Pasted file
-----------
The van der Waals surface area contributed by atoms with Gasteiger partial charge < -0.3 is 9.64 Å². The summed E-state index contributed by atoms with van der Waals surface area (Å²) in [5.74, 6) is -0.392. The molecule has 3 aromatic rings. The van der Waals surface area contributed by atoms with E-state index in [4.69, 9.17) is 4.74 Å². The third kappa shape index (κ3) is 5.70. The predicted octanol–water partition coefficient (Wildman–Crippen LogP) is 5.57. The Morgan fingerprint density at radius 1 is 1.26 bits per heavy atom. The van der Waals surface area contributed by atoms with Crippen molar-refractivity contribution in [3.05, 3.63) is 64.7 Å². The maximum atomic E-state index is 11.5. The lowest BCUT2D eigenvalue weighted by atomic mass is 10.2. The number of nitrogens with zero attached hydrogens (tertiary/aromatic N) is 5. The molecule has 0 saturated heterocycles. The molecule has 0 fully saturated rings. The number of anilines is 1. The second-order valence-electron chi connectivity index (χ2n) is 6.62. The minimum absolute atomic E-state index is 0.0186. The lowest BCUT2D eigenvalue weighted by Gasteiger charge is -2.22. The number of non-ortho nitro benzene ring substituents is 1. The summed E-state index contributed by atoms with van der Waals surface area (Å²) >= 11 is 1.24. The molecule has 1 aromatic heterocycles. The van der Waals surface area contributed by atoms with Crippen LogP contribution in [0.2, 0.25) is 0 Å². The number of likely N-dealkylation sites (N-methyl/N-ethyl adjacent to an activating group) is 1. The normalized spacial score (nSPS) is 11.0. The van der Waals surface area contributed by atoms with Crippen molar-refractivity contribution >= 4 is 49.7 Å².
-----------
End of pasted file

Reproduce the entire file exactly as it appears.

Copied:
The van der Waals surface area contributed by atoms with Gasteiger partial charge < -0.3 is 9.64 Å². The summed E-state index contributed by atoms with van der Waals surface area (Å²) in [5.74, 6) is -0.392. The molecule has 3 aromatic rings. The van der Waals surface area contributed by atoms with E-state index in [4.69, 9.17) is 4.74 Å². The third kappa shape index (κ3) is 5.70. The predicted octanol–water partition coefficient (Wildman–Crippen LogP) is 5.57. The Morgan fingerprint density at radius 1 is 1.26 bits per heavy atom. The van der Waals surface area contributed by atoms with Crippen molar-refractivity contribution in [3.05, 3.63) is 64.7 Å². The maximum atomic E-state index is 11.5. The lowest BCUT2D eigenvalue weighted by atomic mass is 10.2. The number of nitrogens with zero attached hydrogens (tertiary/aromatic N) is 5. The molecule has 0 saturated heterocycles. The molecule has 0 fully saturated rings. The number of anilines is 1. The second-order valence-electron chi connectivity index (χ2n) is 6.62. The minimum absolute atomic E-state index is 0.0186. The lowest BCUT2D eigenvalue weighted by Gasteiger charge is -2.22. The number of non-ortho nitro benzene ring substituents is 1. The summed E-state index contributed by atoms with van der Waals surface area (Å²) >= 11 is 1.24. The molecule has 1 aromatic heterocycles. The van der Waals surface area contributed by atoms with Crippen LogP contribution in [0.2, 0.25) is 0 Å². The number of likely N-dealkylation sites (N-methyl/N-ethyl adjacent to an activating group) is 1. The normalized spacial score (nSPS) is 11.0. The van der Waals surface area contributed by atoms with Crippen molar-refractivity contribution >= 4 is 49.7 Å².